What’s the underlying reason for mentioning underlying health conditions in COVID reporting?
It may be true that older age and certain existing health conditions may worsen the impacts of COVID-19 but the use of ‘underlying health conditions’ in COVID-19 reporting has lately been criticised. There have been several claims that the federal Government is using the largely encompassing label of underlying health conditions to avoid accountability for a slow vaccination roll out and additional perceived failures to contain the COVID-19 virus.
One in two Australians has a chronic health condition and 20 per cent of Australians are aged over sixty, meaning that those who die of COVID-19 but have ‘underlying health conditions’ are not a small ‘other’ but make up a large proportion of the population.
In a media release dated 8 September, People with Disability Australia (PWDA) labelled the use of underlying health conditions in COVID-19 reporting as “victim-blaming”. PWDA also reinforced the fact that a disability or chronic health condition is not a death sentence.
The Grattan Institute’s Professor Stephen Duckett said on Twitter that around 10 million Australians are at higher risk of complications from COVID-19. Duckett told the SBS the disclosure of a person’s underlying health condition status “…is more or less dismissing the importance of that death and excusing the death because they had an underlying condition”. Duckett went on to say it is important to remember that regardless of the health status or age of a person who has died from COVID-19, they expected to live longer than they did.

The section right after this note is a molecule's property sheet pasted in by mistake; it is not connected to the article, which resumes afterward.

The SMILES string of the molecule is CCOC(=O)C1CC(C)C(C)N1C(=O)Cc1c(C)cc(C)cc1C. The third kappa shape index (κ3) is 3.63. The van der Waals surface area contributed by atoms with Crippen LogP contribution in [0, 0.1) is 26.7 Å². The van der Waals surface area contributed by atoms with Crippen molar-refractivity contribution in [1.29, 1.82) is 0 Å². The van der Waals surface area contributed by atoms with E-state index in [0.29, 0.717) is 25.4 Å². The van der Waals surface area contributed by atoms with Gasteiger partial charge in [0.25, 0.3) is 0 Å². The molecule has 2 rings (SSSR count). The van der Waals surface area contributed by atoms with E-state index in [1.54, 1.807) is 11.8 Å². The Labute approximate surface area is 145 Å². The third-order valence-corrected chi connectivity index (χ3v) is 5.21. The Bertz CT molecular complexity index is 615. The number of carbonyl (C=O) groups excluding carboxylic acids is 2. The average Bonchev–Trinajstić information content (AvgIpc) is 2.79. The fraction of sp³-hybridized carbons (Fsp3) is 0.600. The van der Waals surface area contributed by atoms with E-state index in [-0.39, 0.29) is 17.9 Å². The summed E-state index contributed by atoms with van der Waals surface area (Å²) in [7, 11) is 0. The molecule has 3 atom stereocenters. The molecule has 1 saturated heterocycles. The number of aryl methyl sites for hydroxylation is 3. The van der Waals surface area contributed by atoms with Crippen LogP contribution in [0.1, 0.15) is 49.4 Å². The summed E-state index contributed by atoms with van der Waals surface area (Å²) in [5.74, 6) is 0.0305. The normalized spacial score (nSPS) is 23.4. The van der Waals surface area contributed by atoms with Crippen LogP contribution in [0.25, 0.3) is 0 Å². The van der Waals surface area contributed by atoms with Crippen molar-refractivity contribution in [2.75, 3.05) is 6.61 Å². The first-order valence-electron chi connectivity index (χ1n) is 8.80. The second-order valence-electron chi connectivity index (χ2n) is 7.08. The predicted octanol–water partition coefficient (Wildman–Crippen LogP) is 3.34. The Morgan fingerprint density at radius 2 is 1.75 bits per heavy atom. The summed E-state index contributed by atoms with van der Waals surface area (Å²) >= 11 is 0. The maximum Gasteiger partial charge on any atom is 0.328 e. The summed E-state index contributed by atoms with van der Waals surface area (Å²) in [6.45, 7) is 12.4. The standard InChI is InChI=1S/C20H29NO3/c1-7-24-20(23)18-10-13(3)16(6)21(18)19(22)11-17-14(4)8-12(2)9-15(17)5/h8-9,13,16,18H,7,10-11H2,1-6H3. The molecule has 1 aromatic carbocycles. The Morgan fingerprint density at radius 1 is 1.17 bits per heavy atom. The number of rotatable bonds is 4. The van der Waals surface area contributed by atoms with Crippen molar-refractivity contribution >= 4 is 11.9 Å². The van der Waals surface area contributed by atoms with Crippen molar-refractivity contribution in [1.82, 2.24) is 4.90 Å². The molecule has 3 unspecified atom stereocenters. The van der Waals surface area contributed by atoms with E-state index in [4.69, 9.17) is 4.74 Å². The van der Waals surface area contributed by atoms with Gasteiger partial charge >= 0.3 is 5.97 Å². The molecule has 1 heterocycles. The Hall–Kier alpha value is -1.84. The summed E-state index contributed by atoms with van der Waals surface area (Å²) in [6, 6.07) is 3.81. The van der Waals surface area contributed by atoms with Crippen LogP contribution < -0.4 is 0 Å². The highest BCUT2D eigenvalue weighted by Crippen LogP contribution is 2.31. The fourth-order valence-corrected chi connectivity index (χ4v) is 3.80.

Further adding to the argument that the use of underlying health conditions in COVID-19 reporting is a tactic used by government to avoid accountability is the low vaccination rate of NDIS participants. As of 13 September, only 58.1 per cent of eligible people on the NDIS had received one dose, only 39.3 per cent had received two doses.
Instead of using underlying health conditions to excuse COVID-19 deaths, Australian governments should do more to prioritise the vaccination of people with disability and health conditions. Even though this cohort of people were amongst the first to be eligible for vaccines, the above vaccination rates show not enough effort has been directed to ensuring the most vulnerable Australians are vaccinated.